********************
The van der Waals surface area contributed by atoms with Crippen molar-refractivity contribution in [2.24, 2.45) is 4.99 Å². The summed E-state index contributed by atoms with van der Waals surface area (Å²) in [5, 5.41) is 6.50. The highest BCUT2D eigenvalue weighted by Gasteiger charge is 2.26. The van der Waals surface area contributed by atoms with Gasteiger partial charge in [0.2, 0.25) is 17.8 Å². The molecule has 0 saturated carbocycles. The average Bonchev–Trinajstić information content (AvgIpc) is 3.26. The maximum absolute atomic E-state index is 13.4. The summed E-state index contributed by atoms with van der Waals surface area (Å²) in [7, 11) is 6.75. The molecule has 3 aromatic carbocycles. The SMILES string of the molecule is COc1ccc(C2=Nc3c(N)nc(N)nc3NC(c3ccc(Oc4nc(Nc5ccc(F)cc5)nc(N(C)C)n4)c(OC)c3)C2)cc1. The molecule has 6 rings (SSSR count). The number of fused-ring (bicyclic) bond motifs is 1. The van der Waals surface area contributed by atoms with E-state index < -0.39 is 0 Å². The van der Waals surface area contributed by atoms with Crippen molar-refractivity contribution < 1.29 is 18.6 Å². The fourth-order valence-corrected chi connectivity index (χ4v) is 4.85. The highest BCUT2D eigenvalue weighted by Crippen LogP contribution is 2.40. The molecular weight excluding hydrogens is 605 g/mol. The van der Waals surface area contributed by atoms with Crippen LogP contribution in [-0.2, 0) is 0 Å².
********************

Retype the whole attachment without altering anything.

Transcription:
The van der Waals surface area contributed by atoms with Crippen molar-refractivity contribution in [2.24, 2.45) is 4.99 Å². The summed E-state index contributed by atoms with van der Waals surface area (Å²) in [5, 5.41) is 6.50. The highest BCUT2D eigenvalue weighted by Gasteiger charge is 2.26. The van der Waals surface area contributed by atoms with Gasteiger partial charge in [0.2, 0.25) is 17.8 Å². The molecule has 0 saturated carbocycles. The average Bonchev–Trinajstić information content (AvgIpc) is 3.26. The maximum absolute atomic E-state index is 13.4. The summed E-state index contributed by atoms with van der Waals surface area (Å²) in [7, 11) is 6.75. The molecule has 3 aromatic carbocycles. The SMILES string of the molecule is COc1ccc(C2=Nc3c(N)nc(N)nc3NC(c3ccc(Oc4nc(Nc5ccc(F)cc5)nc(N(C)C)n4)c(OC)c3)C2)cc1. The molecule has 6 rings (SSSR count). The number of fused-ring (bicyclic) bond motifs is 1. The van der Waals surface area contributed by atoms with E-state index < -0.39 is 0 Å². The van der Waals surface area contributed by atoms with Crippen molar-refractivity contribution < 1.29 is 18.6 Å². The fourth-order valence-corrected chi connectivity index (χ4v) is 4.85. The highest BCUT2D eigenvalue weighted by Crippen LogP contribution is 2.40. The molecular weight excluding hydrogens is 605 g/mol. The van der Waals surface area contributed by atoms with Crippen LogP contribution in [-0.2, 0) is 0 Å².